When design is really carefully considered, the result feels complete. Not a hodgepodge of ideas held together with sticky tape and glue, but an integrated composition where everything supports the concept, and nothing is superfluous. Being simple and editing out the unnecessary brings discipline and elegance to building. The Norwich Vermont house did this very well. Its concept of affordability was supported by adhering to the rigorous high-performance “passive house” design standards, which in turn allowed the designers to essentially design out significant mechanical systems, increasing its affordability. Nice.

5. Regionalism

And finally, the world deserves regionalism. The days of imagining that the same house should be built the same in different climates are over. Celebrate Seattle! Enjoy New England! Buildings that do not embrace the genius of place are stealing a bit of our souls. Being alive includes being aware of our environment, and actively engaging with it.

The Decathlon is a challenge in this category, in that many of the buildings were intended for very different climates (such as Alberta, Canada, or the deserts of Las Vegas) but also had to perform at the Irvine, California, competition site. The most clever solution to this conundrum was the “bi-regional” Czech house, which performed well in the warm California climate with a small shaded window on the south, but would be rotated 180 degrees when located in a cold Czech climate—its open courtyard would then capture the sun and passively warm the building.

High-performance doesn’t mean funky architecture

You may have noticed a conspicuous absence of “solar architecture” in this essay. All 19 entries (one entrant withdrew months before the event), from West Virginia’s log cabin to Alberta’s crystalline white forms performed as net-zero energy buildings. There is no reason for a high-performing building to look like “solar architecture” anymore. We can—must—have performance and wonderful architecture integrated as a seamless whole.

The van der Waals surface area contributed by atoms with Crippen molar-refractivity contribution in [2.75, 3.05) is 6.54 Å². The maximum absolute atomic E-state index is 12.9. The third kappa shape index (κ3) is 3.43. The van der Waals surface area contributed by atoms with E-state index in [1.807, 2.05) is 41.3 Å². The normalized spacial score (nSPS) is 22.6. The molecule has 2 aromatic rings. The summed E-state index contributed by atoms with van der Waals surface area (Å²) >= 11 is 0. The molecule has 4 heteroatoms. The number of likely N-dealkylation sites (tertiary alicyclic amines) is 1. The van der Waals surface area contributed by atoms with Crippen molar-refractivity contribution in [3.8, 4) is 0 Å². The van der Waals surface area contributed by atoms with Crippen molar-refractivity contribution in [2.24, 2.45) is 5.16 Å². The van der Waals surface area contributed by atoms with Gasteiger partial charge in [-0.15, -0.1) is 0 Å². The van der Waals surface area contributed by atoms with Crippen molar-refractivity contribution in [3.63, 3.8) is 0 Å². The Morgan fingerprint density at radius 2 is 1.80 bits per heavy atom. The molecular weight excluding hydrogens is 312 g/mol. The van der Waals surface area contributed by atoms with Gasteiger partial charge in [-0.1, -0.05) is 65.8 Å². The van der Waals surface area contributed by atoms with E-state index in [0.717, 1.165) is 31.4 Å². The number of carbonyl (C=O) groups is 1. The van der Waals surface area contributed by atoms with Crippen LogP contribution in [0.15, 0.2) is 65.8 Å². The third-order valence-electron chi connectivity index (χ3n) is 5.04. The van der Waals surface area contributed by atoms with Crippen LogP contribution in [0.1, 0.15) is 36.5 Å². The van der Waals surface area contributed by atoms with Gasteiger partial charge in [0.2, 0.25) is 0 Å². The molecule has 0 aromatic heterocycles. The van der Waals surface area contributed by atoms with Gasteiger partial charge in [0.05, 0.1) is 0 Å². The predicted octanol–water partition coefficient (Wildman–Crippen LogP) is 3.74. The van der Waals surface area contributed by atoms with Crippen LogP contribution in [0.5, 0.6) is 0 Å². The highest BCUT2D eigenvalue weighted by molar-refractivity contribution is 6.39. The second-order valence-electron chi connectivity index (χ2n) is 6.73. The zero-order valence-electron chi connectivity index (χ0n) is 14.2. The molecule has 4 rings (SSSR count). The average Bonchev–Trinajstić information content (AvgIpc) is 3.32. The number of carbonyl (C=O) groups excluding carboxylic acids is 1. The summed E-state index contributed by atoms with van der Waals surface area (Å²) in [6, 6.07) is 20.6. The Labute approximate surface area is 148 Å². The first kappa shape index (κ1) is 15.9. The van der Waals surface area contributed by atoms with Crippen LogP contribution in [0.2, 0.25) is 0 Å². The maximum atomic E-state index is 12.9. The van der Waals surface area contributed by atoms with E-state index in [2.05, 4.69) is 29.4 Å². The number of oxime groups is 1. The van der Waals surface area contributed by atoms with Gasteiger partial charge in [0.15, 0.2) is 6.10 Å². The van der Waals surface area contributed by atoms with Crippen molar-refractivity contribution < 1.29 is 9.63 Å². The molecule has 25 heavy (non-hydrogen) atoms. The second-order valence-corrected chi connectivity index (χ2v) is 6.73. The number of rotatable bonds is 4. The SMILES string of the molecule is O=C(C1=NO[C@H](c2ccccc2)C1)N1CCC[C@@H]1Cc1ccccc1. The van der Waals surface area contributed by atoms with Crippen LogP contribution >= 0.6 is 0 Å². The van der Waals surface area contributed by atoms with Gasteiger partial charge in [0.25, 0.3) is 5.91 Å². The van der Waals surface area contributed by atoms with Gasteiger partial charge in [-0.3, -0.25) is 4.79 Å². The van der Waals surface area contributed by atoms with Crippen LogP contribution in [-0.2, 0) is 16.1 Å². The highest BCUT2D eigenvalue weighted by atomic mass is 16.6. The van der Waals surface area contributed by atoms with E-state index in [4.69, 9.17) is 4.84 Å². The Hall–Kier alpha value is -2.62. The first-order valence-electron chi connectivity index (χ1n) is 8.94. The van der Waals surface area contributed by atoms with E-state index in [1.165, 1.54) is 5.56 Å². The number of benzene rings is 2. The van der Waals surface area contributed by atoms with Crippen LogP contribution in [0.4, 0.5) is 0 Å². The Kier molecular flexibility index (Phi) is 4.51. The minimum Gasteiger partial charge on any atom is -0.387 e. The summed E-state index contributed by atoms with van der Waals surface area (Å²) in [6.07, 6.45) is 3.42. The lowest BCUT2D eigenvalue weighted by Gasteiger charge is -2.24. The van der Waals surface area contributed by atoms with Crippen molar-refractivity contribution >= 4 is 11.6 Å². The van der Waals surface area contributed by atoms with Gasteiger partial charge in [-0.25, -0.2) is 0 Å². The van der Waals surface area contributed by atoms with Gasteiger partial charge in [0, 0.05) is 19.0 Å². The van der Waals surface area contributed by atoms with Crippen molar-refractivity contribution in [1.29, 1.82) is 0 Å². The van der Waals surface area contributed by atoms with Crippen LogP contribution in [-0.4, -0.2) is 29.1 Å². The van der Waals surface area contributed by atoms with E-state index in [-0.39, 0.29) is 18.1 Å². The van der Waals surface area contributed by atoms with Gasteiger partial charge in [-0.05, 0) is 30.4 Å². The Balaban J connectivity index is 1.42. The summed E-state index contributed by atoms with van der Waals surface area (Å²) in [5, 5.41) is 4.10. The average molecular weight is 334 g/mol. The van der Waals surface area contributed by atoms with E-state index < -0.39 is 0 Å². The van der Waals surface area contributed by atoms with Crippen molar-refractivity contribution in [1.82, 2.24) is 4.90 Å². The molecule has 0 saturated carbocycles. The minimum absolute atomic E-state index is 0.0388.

It goes without saying that this takes a colossal amount of effort to produce. The practice of architecture is a slog, and adding the complexities of the Decathlon is even more onerous. It is clear, as Richard King of the DOE stated, “The 2013 buildings are the best contestants yet.” The entrants this year have learned from the previous generation of entrants, and even more importantly, have themselves become the new generation of leaders to bring beautiful affordable net-zero buildings to the marketplace. The contest is improving our design conversation. Through our understanding of how to design with climate, we have generated a responsible architecture for reducing our impact on the earth’s climate.

rockymountain-instituteEditor’s Note: EarthTechling is proud to repost this article courtesy of Rocky Mountain Institute. Author credit goes to Victor Olgyay, AIA.

Rocky Mountain Institute is an independent, entrepreneurial, nonprofit, 501(c)(3) think-and-do tank. Co-founded in 1982 by Amory Lovins, who remains an active thought leader as Chairman and Chief Scientist, the Colorado-based organization now has approximately 75 full-time staff, an annual budget of nearly $12 million, and a global reputation. RMI excels in radical resource efficiency, especially via integrative design. We drive progress chiefly by transforming design, identifying and busting barriers, and spreading innovation.